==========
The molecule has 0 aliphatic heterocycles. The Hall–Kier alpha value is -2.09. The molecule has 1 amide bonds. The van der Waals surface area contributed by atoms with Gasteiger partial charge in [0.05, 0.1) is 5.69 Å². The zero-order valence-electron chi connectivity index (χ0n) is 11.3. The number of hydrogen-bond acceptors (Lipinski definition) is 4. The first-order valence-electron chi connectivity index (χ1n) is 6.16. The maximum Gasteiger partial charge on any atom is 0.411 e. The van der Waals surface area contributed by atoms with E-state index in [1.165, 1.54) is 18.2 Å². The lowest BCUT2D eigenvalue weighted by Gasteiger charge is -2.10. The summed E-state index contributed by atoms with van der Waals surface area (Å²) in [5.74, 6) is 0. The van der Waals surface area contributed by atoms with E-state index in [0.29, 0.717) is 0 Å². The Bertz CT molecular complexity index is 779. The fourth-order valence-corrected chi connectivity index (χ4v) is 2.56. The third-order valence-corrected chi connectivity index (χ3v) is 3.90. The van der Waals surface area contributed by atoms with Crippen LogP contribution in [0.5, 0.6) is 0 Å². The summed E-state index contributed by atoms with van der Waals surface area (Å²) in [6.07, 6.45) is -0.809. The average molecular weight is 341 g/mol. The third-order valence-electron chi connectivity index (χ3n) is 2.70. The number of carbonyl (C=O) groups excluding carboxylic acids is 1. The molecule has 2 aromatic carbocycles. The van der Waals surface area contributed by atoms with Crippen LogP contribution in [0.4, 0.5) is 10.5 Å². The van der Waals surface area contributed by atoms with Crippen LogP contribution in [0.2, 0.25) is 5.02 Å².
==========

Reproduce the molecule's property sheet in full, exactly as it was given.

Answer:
The molecule has 0 aliphatic heterocycles. The Hall–Kier alpha value is -2.09. The molecule has 1 amide bonds. The van der Waals surface area contributed by atoms with Gasteiger partial charge in [0.05, 0.1) is 5.69 Å². The zero-order valence-electron chi connectivity index (χ0n) is 11.3. The number of hydrogen-bond acceptors (Lipinski definition) is 4. The first-order valence-electron chi connectivity index (χ1n) is 6.16. The maximum Gasteiger partial charge on any atom is 0.411 e. The van der Waals surface area contributed by atoms with E-state index in [1.165, 1.54) is 18.2 Å². The lowest BCUT2D eigenvalue weighted by Gasteiger charge is -2.10. The summed E-state index contributed by atoms with van der Waals surface area (Å²) in [5.74, 6) is 0. The van der Waals surface area contributed by atoms with E-state index in [0.29, 0.717) is 0 Å². The Bertz CT molecular complexity index is 779. The fourth-order valence-corrected chi connectivity index (χ4v) is 2.56. The third-order valence-corrected chi connectivity index (χ3v) is 3.90. The van der Waals surface area contributed by atoms with Crippen LogP contribution in [0.5, 0.6) is 0 Å². The summed E-state index contributed by atoms with van der Waals surface area (Å²) in [6.07, 6.45) is -0.809. The average molecular weight is 341 g/mol. The third-order valence-electron chi connectivity index (χ3n) is 2.70. The number of carbonyl (C=O) groups excluding carboxylic acids is 1. The molecule has 2 aromatic carbocycles. The van der Waals surface area contributed by atoms with Crippen LogP contribution in [0.4, 0.5) is 10.5 Å². The van der Waals surface area contributed by atoms with Crippen LogP contribution in [0.2, 0.25) is 5.02 Å².